[…] I know how things operate down there. Its also a privatised state – I wonder how long it will be before the Europeans become intolerant of all those Russian businessmen who own hotels and casino's on the coast. EU membership doesnt come for free.
According to a recent article in the Christian Science Monitor, “worries about Russian investors are the talk in many Montenegrin cafes and bars”: “[…] Russian Federation investors are sixth, after central European countries and Britain, with 2.7 percent of investments here over the past four years.”
Before [moving to Montenegro], for eight years I worked in big companies like Beeline, R-Style, IBS. But at some point I got tired of being a [tiny part] in a huge mechanism, and I happened to know a little bit of Serbian by that time. And so, totally accidentally, I've found myself here, in Montenegro, and I'm rather happy about it.
Below is the translation of some of his notes (RUS) on life and real estate business in the newest European state (population: 630,548):
July 27, 2006: My [local] colleagues at the agency keep wondering why Russians love [property with] sea view so much – haven't they seen the sea in their lives, what's there to see? And the really smart and rich ones don't want to live right by the water – they buy houses in the mountains, from which you get a 180-degree view of the sea, and they drive to the beach. Nobility nests being built on the slopes of the Montenegrin mountains – a pleasure to look at. And they say that with every 100 meters above the sea, the temperature goes down one degree. At the 500-meter altitude, it could be, say, not 30, but the cool 25 degrees [Celcius]. Food for thought.
August 13, 2006: Went to Montenegro on business. […] It's like, you know, traveling from Moscow to Russia. I was in the town of Mojkovac, deep inside the country, some 200 kilometers from the coast. What a strange feeling, to be making your way through the clouds not on a plane, but by car. To be driving through [dark clouds] – and suddenly to see that a couple kilometers away, at another slope, [it is sunny]. When you live in a big city, you tell yourself that the sun is somewhere out there, behind the clouds. Here people live together with the clouds, and someone always has the sun, and you can even see it, over there, right across the canyon. This isn't the first time I catch myself thinking in Photoshop associations – we are used to knowing that all that's beautiful around us is artificial, and the idea that the bright colors can exist without Photoshop seems wild. But, just imagine it, it does happen in real life.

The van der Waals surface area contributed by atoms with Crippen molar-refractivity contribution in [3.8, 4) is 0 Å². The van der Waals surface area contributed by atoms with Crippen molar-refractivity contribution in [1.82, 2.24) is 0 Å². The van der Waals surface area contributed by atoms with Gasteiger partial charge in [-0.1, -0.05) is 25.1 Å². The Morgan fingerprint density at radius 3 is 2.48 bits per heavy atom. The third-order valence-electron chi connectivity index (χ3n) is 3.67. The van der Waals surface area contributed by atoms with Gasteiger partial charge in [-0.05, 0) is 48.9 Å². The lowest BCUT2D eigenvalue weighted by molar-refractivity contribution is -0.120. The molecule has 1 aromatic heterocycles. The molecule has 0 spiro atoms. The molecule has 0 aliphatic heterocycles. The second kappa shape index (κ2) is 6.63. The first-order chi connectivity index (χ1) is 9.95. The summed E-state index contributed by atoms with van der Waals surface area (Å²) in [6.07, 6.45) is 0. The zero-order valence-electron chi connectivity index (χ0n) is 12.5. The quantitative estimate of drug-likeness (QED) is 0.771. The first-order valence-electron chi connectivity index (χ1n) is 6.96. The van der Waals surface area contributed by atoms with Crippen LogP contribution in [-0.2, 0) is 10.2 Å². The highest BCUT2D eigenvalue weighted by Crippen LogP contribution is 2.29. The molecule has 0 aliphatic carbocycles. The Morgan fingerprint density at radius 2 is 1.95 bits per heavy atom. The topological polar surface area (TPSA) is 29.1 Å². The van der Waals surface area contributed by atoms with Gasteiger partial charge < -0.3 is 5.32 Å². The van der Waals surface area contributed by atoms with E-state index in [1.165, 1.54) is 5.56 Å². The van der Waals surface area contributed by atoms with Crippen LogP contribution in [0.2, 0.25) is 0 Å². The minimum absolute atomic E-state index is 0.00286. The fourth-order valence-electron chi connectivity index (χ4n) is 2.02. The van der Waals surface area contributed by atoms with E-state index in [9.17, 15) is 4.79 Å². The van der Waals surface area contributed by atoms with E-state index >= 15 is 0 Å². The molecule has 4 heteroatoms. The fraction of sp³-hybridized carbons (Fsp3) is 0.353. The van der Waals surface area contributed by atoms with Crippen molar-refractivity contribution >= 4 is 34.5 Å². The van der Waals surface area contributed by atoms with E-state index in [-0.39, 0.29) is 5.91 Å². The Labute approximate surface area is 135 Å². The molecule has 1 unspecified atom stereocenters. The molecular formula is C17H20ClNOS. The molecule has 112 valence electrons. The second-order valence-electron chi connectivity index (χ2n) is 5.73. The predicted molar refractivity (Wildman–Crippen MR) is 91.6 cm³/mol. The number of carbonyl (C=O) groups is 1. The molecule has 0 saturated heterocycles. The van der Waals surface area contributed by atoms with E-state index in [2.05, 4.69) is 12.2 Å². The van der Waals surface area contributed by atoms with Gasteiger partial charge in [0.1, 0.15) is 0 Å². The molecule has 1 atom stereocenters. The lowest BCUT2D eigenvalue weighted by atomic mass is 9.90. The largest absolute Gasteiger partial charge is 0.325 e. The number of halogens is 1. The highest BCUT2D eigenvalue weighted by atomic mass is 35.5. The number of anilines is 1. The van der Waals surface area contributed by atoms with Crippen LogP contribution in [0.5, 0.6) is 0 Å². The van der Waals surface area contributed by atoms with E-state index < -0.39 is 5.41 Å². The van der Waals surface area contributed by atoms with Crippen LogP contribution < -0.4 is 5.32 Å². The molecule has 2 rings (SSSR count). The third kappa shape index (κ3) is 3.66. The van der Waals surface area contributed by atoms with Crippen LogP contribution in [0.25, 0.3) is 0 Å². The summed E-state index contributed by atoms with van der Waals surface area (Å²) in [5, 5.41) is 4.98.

The locals like to joke that if you take Montenegro and iron it out – you'll have Europe. Thank god, tefal hasn't had time to get to this country yet.
August 18, 2006: One of my colleagues, named Dragan […], speaks Russian pretty well. When I asked him where he learned the language, he answered with a sly smile: in Bosnia, I was there in the mid-90s, on a “tourist trip.” Russian volunteers [soldiers] taught our [Dragan] Russian during the Bosnian war. I should check how well he can curse.
August 31, 2006: In the village of Blizikuci, not far from St. Stefan, a new asphalt has been laid [on the road]. They placed a sign nearby: Cuvamo put, hvala ruskim komsijama – “The road has been taken care of – thanks to the Russian neighbors.” :) And on TV recently, deputy minister of economics said that a draft law is being prepared for foreigners to be able to only rent the land, not buy it.
September 6, 2006: Montenegro Airlines – Fly Our Two Planes!
September 11, 2006: I've heard the sound of Albanian for the first time in my life. I've understood why the Russian accent in Serbian resembles the Albanian one. I've understood that it's necessary to study Albanian. Got reminded that [Shqiptar], the name Albanians call themselves, is translated from Albanian as something like “the sons of the eagles.” I was wearing a t-shirt with “Srbija” written on it. I survived.